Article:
I have been thinking about my hometown in Nankai District, Tianjin, China. I always think about Nankai when life gets hard.

Summer in Nankai was hot and dry. The school was usually hell. Biking from school to home on a breezy summer evening through Nankai district has saved me time after time. The trees on both sides of Hubin road have grown massive enough to merge with utility poles. Complex pole lines had plastic bottles hanging on top to deal with ceramic insulator shortages (Tucker, 2020). Red and yellow propaganda banners were hanging on the entrance of residential neighbourhoods. A kind granny sold homemade braised fish once in a while. I bought the new illegitimate rip-off yu-gi-oh sets to duel my best friend for the rest of the night. The sky was never blue, mostly yellow, occasionally green.

Everything is dirty, old, and broken, yet fresh and lively. 


After moving to Warrang/Sydney, I realised that many things I liked in Nankai were not as pleasant as I believed. China’s extraordinary economic growth and urban development result in both increases in construction projects and urban population. Rapid policy changes, rising architectural complexes and widening social inequality have transformed Nankai (Jiang, 2021). I feel complicit and guilty having lived in Nankai, not knowing much at all.

However, before, I always liked the construction sites, the distant factories, the rising utility poles under a never clear sky. I played with friends on cement waste piles, searching for treasure. I touched the propaganda banners loving the texture and font style. I belong to the fragmented land.

Many artists have tried to represent the constant state of construction and demolition. Xu Zhen’s 2009 work ‘Calm’ is an installation that presents debris spread on the ground in a rectangular shape. Upon close observation, the entire ground of ruins slowly rise and fall, symbolising ‘breathing’. The broken debris embodies a state of calm for many of us. Even though we are unsure what might have been torn down and what would be built. He An’s 2012 installation ‘Who Is Alone Now Will Stay Alone Forever’ reimagines an abandoned factory in Shanghai. Concrete blocks, protruding steel bars, leftover oil spills and traces of machines have been rearranged to present a space that maintains its previous life through materials, shapes and smells (Jiang, 2021). As Ai Weiwei smashed the 2000-year-old urn in 1995, I see the changing Nankai that have left little to none recognisable (Green, 2016). What is considered destruction when we were born in destruction all alone?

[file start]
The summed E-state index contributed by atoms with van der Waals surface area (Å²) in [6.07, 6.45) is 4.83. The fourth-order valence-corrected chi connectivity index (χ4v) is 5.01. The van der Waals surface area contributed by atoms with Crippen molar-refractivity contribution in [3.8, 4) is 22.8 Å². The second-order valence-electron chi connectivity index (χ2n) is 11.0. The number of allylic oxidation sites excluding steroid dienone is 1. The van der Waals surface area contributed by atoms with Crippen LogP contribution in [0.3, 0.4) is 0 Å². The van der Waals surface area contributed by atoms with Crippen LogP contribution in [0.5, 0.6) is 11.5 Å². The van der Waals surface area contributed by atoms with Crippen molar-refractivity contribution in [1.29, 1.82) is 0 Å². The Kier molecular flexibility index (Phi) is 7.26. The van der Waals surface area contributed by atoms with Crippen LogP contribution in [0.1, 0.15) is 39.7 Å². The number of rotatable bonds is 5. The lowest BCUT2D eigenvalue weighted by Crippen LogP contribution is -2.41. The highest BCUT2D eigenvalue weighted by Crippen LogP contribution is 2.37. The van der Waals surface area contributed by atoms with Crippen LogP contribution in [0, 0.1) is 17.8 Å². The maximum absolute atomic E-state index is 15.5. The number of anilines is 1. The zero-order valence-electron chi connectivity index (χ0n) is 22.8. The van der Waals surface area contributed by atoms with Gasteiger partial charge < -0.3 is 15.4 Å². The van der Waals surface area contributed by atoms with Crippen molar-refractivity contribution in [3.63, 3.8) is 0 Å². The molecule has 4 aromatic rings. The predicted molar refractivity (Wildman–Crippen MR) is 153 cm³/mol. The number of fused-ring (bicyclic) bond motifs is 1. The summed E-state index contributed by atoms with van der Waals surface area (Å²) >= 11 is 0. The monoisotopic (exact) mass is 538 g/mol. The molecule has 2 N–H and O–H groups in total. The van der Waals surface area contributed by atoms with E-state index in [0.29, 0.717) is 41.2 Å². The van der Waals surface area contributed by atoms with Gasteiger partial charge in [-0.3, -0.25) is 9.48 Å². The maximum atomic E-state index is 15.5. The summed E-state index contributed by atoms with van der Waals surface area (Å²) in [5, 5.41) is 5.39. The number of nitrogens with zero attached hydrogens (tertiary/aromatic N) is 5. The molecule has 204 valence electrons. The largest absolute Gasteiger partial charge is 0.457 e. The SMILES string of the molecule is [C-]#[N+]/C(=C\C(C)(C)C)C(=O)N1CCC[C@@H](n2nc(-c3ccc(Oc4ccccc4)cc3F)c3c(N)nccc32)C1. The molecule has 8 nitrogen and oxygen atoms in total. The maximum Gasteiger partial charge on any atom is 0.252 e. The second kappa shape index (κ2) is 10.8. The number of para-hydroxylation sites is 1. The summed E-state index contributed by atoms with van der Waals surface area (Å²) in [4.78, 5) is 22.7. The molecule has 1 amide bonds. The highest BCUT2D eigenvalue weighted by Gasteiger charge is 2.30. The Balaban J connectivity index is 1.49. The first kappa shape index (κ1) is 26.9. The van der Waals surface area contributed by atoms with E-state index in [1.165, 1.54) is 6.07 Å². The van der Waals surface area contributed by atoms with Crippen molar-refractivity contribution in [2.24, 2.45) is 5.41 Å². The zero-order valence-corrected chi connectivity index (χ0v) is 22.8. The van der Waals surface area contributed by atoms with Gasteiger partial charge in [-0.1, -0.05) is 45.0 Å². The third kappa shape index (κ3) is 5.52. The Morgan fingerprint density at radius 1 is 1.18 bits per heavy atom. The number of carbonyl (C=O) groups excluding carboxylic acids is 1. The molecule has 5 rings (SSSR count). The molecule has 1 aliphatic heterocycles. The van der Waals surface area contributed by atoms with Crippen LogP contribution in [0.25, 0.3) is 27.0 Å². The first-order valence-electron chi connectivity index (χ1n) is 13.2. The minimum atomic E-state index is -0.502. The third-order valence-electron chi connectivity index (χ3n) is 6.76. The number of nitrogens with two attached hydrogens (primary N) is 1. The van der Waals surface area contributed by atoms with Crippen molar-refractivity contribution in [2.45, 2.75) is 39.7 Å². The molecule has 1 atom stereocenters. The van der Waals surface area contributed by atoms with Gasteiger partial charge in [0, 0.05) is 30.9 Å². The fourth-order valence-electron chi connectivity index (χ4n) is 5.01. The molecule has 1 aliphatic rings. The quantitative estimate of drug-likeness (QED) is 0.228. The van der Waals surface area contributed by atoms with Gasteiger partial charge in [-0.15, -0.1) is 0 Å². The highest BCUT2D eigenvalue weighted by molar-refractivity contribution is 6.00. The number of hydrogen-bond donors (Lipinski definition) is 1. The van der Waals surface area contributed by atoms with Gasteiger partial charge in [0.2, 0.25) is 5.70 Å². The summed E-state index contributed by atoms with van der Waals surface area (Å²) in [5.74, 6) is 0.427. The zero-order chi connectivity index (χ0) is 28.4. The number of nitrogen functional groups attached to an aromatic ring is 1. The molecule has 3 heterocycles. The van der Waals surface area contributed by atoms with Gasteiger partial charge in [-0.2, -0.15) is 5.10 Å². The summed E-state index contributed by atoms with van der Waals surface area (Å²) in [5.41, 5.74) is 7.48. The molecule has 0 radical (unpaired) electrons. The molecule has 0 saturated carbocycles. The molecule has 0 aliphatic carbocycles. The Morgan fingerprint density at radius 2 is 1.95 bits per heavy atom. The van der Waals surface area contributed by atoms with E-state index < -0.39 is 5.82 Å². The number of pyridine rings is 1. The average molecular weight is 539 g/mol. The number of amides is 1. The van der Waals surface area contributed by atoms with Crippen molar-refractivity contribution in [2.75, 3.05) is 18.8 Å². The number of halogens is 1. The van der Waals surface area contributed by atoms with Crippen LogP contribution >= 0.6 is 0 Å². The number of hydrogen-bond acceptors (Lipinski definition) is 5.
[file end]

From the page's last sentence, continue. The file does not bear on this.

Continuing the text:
On August 12, 2015, two massive explosions and fires occurred at the hazardous goods warehouse in Tianjin Port. It resulted in 173 deaths, 8 missing and many with long-term physical health conditions. The cause of the explosions was spontaneous combustion of unproperly stored nitro-cotton under hot weather (Liu & Wang, 2019). Social media and news journalist coverage of the event was censored. Around 9000 homes were damaged. Homeowners were paid a 1.3 times compensation that could not secure them a new home nearby due to rising house prices (Rudolph, 2015).